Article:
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J Immunol. 2015 Jul 15;195(2):672-82. doi: 10.4049/jimmunol.1403155. Epub 2015 Jun 5.

Attenuation of Cardiac Dysfunction in Polymicrobial Sepsis by MicroRNA-146a Is Mediated via Targeting of IRAK1 and TRAF6 Expression.

Author information

  • 1Department of Surgery, James H. Quillen College of Medicine, East Tennessee State University, Johnson City, TN 37614;
  • 2Department of Surgery, James H. Quillen College of Medicine, East Tennessee State University, Johnson City, TN 37614; Center of Excellence in Inflammation, Infectious Disease and Immunity, James H. Quillen College of Medicine, East Tennessee State University, Johnson City, TN 37614;
  • 3Department of Geriatrics, First Affiliated Hospital of Nanjing Medical University, Nanjing 210029, China;
  • 4Center of Excellence in Inflammation, Infectious Disease and Immunity, James H. Quillen College of Medicine, East Tennessee State University, Johnson City, TN 37614; Department of Biometry and Medical Computing, James H. Quillen College of Medicine, East Tennessee State University, Johnson City, TN 37614; and.
  • 5Animal Model Research Center, Nanjing University, Nanjing, 210093 China.
  • 6Department of Surgery, James H. Quillen College of Medicine, East Tennessee State University, Johnson City, TN 37614; Center of Excellence in Inflammation, Infectious Disease and Immunity, James H. Quillen College of Medicine, East Tennessee State University, Johnson City, TN 37614; Li@etsu.edu.

Abstract

Cardiac dysfunction is a major consequence of sepsis/septic shock and contributes to the high mortality of sepsis. Innate and inflammatory responses mediated by TLRs play a critical role in sepsis-induced cardiac dysfunction. MicroRNA-146 (miR-146) was first identified as a negative regulator in innate immune and inflammatory responses induced by LPS. This study examined whether miR-146a will have a protective effect on sepsis-induced cardiac dysfunction. Lentivirus-expressing miR-146a (LmiR-146a) or lentivirus-expressing scrambled miR (LmiR-control) was delivered into the myocardium via the right carotid artery. Seven days after transfection, mice were subjected to cecal ligation and puncture (CLP). Untransfected mice were also subjected to CLP-induced sepsis. Cardiac function was examined by echocardiography before and 6 h after CLP. In vitro studies showed that increased miR-146a levels suppress LPS-induced IκBα phosphorylation and inflammatory cytokine production in both H9C2 cardiomyocytes and J774 macrophages. In vivo transfection of LmiR-146a attenuated sepsis-induced cardiac dysfunction. The values for percent ejection fraction and percent fractional shortening in LmiR-146a-transfected CLP mice were significantly greater than in untransfected CLP control. LmiR-146a transfection prevented sepsis-induced NF-κB activity, suppressed IRAK and TRAF6 expression in the myocardium, and attenuated sepsis-induced inflammatory cytokine production in both plasma and peritoneal fluid. In addition, LmiR-146a transfection decreased sepsis-induced infiltration of neutrophils and macrophages into the myocardium. LmiR-146a can also transfect macrophages in the periphery. We conclude that miR-146a attenuates sepsis-induced cardiac dysfunction by preventing NF-κB activation, inflammatory cell infiltration, and inflammatory cytokine production via targeting of IRAK and TRAF6 in both cardiomyocytes and inflammatory monocytic cells.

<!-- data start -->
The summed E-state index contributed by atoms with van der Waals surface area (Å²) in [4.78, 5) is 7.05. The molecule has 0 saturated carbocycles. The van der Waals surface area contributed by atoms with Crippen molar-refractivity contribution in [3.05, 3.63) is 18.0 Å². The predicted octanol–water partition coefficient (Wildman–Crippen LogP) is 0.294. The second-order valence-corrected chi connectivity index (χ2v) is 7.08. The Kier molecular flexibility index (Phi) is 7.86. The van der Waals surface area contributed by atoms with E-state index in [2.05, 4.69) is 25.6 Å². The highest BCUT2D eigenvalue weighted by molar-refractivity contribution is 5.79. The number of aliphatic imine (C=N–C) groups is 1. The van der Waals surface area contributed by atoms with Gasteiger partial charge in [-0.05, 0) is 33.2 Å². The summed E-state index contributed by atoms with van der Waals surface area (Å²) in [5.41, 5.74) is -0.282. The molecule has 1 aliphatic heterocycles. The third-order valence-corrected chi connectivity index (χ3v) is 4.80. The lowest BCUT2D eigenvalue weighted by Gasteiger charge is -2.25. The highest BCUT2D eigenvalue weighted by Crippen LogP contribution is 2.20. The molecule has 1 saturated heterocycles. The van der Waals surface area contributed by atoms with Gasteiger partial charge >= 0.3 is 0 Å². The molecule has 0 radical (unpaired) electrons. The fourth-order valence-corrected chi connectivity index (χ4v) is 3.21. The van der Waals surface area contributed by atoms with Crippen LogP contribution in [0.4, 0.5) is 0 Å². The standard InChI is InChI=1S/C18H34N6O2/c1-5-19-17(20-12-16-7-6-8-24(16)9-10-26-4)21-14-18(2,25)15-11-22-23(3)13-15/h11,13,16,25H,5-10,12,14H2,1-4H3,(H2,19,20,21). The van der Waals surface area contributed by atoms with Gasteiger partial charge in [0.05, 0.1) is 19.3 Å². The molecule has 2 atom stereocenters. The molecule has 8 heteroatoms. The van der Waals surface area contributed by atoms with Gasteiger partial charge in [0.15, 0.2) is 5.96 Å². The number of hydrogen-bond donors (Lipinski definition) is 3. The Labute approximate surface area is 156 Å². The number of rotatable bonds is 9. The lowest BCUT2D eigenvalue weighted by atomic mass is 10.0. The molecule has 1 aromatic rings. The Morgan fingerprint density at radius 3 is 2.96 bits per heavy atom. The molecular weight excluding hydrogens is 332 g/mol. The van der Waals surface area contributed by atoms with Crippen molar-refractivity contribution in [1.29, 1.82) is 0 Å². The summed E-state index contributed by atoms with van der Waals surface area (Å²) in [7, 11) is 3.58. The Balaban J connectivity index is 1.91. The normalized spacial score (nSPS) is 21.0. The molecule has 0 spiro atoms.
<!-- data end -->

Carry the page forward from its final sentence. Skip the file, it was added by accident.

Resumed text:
Copyright © 2015 by The American Association of Immunologists, Inc.

PMID:
26048146
[PubMed - indexed for MEDLINE]
PMCID:
PMC4490963
[Available on 2016-07-15]

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